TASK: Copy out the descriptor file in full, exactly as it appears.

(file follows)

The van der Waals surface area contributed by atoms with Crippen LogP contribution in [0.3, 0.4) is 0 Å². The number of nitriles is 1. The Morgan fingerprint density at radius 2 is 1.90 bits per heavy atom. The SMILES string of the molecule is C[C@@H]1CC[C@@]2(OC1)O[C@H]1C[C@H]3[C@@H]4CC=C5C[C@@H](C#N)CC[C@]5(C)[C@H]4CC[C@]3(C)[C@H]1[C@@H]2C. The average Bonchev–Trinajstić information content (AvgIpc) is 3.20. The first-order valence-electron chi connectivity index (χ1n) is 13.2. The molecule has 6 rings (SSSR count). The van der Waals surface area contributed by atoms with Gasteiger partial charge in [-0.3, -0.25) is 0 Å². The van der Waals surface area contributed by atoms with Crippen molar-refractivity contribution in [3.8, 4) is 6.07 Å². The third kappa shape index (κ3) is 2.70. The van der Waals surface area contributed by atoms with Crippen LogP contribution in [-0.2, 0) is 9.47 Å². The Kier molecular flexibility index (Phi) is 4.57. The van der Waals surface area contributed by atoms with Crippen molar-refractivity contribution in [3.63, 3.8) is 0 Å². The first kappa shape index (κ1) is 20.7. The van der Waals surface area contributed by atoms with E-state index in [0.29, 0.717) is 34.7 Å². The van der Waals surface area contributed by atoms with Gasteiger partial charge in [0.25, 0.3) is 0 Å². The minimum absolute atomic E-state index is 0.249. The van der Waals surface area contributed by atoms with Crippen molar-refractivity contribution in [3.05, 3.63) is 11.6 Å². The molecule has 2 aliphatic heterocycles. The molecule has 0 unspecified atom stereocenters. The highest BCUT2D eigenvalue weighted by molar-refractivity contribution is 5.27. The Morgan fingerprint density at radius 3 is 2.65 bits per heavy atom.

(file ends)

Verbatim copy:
The van der Waals surface area contributed by atoms with Crippen LogP contribution in [0.3, 0.4) is 0 Å². The number of nitriles is 1. The Morgan fingerprint density at radius 2 is 1.90 bits per heavy atom. The SMILES string of the molecule is C[C@@H]1CC[C@@]2(OC1)O[C@H]1C[C@H]3[C@@H]4CC=C5C[C@@H](C#N)CC[C@]5(C)[C@H]4CC[C@]3(C)[C@H]1[C@@H]2C. The average Bonchev–Trinajstić information content (AvgIpc) is 3.20. The first-order valence-electron chi connectivity index (χ1n) is 13.2. The molecule has 6 rings (SSSR count). The van der Waals surface area contributed by atoms with Gasteiger partial charge in [-0.3, -0.25) is 0 Å². The van der Waals surface area contributed by atoms with Crippen molar-refractivity contribution in [3.8, 4) is 6.07 Å². The third kappa shape index (κ3) is 2.70. The van der Waals surface area contributed by atoms with Crippen LogP contribution in [-0.2, 0) is 9.47 Å². The Kier molecular flexibility index (Phi) is 4.57. The van der Waals surface area contributed by atoms with Crippen molar-refractivity contribution in [3.63, 3.8) is 0 Å². The first kappa shape index (κ1) is 20.7. The van der Waals surface area contributed by atoms with E-state index in [0.29, 0.717) is 34.7 Å². The van der Waals surface area contributed by atoms with Gasteiger partial charge in [0.25, 0.3) is 0 Å². The minimum absolute atomic E-state index is 0.249. The van der Waals surface area contributed by atoms with Crippen molar-refractivity contribution in [3.05, 3.63) is 11.6 Å². The molecule has 2 aliphatic heterocycles. The molecule has 0 unspecified atom stereocenters. The highest BCUT2D eigenvalue weighted by molar-refractivity contribution is 5.27. The Morgan fingerprint density at radius 3 is 2.65 bits per heavy atom.